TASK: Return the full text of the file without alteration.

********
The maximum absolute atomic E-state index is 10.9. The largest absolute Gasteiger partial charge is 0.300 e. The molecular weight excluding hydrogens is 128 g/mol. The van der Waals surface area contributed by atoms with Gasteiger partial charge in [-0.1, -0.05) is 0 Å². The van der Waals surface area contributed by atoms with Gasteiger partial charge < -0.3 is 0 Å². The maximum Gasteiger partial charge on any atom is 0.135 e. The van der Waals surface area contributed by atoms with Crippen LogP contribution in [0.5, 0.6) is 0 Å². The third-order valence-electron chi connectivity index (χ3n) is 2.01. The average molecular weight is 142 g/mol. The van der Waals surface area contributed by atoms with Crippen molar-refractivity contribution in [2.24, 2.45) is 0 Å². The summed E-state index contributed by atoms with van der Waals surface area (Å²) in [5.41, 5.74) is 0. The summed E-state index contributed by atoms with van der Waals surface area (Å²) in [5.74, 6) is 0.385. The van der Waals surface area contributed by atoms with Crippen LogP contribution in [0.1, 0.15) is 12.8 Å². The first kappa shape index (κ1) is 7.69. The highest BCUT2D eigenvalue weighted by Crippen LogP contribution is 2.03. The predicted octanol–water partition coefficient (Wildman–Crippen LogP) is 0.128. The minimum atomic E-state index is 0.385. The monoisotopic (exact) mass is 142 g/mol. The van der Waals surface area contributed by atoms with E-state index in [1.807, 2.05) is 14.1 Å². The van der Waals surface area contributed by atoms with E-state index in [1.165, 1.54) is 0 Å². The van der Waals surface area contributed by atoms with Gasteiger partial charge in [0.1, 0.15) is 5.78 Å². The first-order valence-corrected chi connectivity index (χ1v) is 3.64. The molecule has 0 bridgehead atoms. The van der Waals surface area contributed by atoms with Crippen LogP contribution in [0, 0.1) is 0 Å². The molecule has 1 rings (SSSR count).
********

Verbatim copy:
The maximum absolute atomic E-state index is 10.9. The largest absolute Gasteiger partial charge is 0.300 e. The molecular weight excluding hydrogens is 128 g/mol. The van der Waals surface area contributed by atoms with Gasteiger partial charge in [-0.1, -0.05) is 0 Å². The van der Waals surface area contributed by atoms with Gasteiger partial charge < -0.3 is 0 Å². The maximum Gasteiger partial charge on any atom is 0.135 e. The van der Waals surface area contributed by atoms with Crippen LogP contribution in [0.5, 0.6) is 0 Å². The third-order valence-electron chi connectivity index (χ3n) is 2.01. The average molecular weight is 142 g/mol. The van der Waals surface area contributed by atoms with Crippen molar-refractivity contribution in [2.24, 2.45) is 0 Å². The summed E-state index contributed by atoms with van der Waals surface area (Å²) in [5.41, 5.74) is 0. The summed E-state index contributed by atoms with van der Waals surface area (Å²) in [5.74, 6) is 0.385. The van der Waals surface area contributed by atoms with Crippen LogP contribution in [0.1, 0.15) is 12.8 Å². The first kappa shape index (κ1) is 7.69. The highest BCUT2D eigenvalue weighted by Crippen LogP contribution is 2.03. The predicted octanol–water partition coefficient (Wildman–Crippen LogP) is 0.128. The minimum atomic E-state index is 0.385. The monoisotopic (exact) mass is 142 g/mol. The van der Waals surface area contributed by atoms with E-state index in [1.807, 2.05) is 14.1 Å². The van der Waals surface area contributed by atoms with E-state index in [1.165, 1.54) is 0 Å². The van der Waals surface area contributed by atoms with Gasteiger partial charge in [0.1, 0.15) is 5.78 Å². The first-order valence-corrected chi connectivity index (χ1v) is 3.64. The molecule has 0 bridgehead atoms. The van der Waals surface area contributed by atoms with Crippen LogP contribution in [0, 0.1) is 0 Å². The molecule has 1 rings (SSSR count).